First Recorded Human Case of Bird Flu Linked to Exposure to Sick Dairy Cows in the US

First human case of bird flu due to exposure to ill dairy cows recorded in the US

The recent case of bird flu infection in a human, only the second in US history, is suspected to be connected to the recent outbreak of avian influenza A(H5N1) among dairy cows.

The current outbreak of highly pathogenic avian influenza (HPAI) began in 2022, primarily with the H5N1 strain. Until recently, this strain had never been detected in ruminants.

However, in late March, the USDA reported that cows affected by a ‘mystery disease’, characterized by producing thick, colostrum-like milk and reduced appetite, were indeed suffering from avian flu. These cases are believed to be associated with wild waterfowl, although federal agencies are exploring various scenarios.

Previously, experts believed cows to be ‘dead-end hosts’, meaning they were unlikely to transmit the virus to other cows or humans. Nevertheless, individuals with close or prolonged unprotected contact with infected animals or environments are considered at higher risk.

First Recorded Human Case of Bird Flu Linked to Exposure to Sick Dairy Cows in the US
First Recorded Human Case of Bird Flu Linked to Exposure to Sick Dairy Cows in the US (Credits: NPR)

The Centers for Disease Control and Prevention (CDC) stated that the individual presumed to be infected with the A(H5N1) strain had been exposed to dairy cattle in Texas, exhibiting only redness in the eyes consistent with conjunctivitis. They are receiving treatment with antiviral flu medication and are recovering while isolating.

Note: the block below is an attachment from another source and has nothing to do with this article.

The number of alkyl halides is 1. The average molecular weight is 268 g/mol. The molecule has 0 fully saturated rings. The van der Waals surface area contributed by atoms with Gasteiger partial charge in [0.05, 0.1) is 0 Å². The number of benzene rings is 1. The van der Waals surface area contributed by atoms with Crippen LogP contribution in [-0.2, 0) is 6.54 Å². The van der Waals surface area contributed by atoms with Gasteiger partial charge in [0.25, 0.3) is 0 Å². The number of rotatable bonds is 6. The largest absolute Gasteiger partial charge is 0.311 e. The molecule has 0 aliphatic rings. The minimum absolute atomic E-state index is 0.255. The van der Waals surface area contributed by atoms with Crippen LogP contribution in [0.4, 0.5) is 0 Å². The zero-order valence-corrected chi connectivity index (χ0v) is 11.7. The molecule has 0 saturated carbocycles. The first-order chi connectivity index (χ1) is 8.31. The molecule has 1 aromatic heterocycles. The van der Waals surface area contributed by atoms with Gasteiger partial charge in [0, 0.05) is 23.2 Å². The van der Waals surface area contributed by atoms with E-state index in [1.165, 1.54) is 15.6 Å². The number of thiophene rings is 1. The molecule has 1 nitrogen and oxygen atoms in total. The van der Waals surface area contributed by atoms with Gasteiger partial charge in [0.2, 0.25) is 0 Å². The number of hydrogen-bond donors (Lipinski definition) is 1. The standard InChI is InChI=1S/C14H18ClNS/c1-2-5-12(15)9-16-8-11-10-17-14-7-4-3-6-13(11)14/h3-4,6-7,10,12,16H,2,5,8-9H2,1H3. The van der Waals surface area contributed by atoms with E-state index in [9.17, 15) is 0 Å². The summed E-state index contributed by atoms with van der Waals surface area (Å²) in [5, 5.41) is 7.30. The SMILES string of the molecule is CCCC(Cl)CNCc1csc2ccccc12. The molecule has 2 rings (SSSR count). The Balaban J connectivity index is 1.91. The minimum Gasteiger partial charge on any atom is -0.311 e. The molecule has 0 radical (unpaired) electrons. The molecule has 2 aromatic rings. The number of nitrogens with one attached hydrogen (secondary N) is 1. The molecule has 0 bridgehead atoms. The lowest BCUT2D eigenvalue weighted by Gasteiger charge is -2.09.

The CDC reassured that this infection doesn’t alter the risk assessment of H5N1 bird flu for the general public, which remains low.

Over the weekend, the USDA confirmed a case of HPAI in a Michigan dairy that had recently received cows from Texas. The virus strain found in Michigan closely resembled the one confirmed in Texas and Kansas, indicating that cow-to-cow transmission cannot be ruled out.

Although the USDA is hesitant to impose movement controls, it advises veterinarians and producers to maintain good biosecurity practices, test animals before moving them, minimize animal movements, and isolate sick cattle from the herd.

However, the Nebraska Department of Agriculture (NDA) has implemented restrictions on the importation of dairy cattle due to the HPAI detections. The NDA mandates that all breeding female dairy cattle entering the state obtain a permit before entry, effective for 30 days and subject to reevaluation.

Additional ‘presumptive’ positive test results have been reported by USDA’s National Veterinary Services Laboratories in New Mexico, Idaho, and Texas, suggesting further detections of HPAI.

Federal and state agencies continue testing swabs from sick animals and unpasteurized clinical milk samples, as well as conducting viral genome sequencing to discern any underlying causes for symptoms.

Federal agencies emphasize that commercial milk supplies remain safe for consumption as pasteurization deactivates the virus. Moreover, the unique viscosity of the milk produced by infected cows makes it unlikely to contaminate bulk tanks, according to experts from Penn State. Dairies are required to dispose of milk from ill cows.

Regarding the impact on milk supply, losses from symptomatic cattle have been limited, and any decrease should be offset by spring production increases, according to the USDA.

The CDC maintains that the current risk to human health from the virus is low, but acknowledges the potential for severe disease in infected individuals. Farmers are advised to avoid unprotected contact with sick animals or their waste, while healthcare providers should consider HPAI in patients with respiratory symptoms who may have been exposed to sick animals.

The Texas Department of State Health Services (DSHS) is collaborating with state and federal agencies to investigate human and animal cases, aiming to understand the virus’s spread to protect both livestock and those working with them.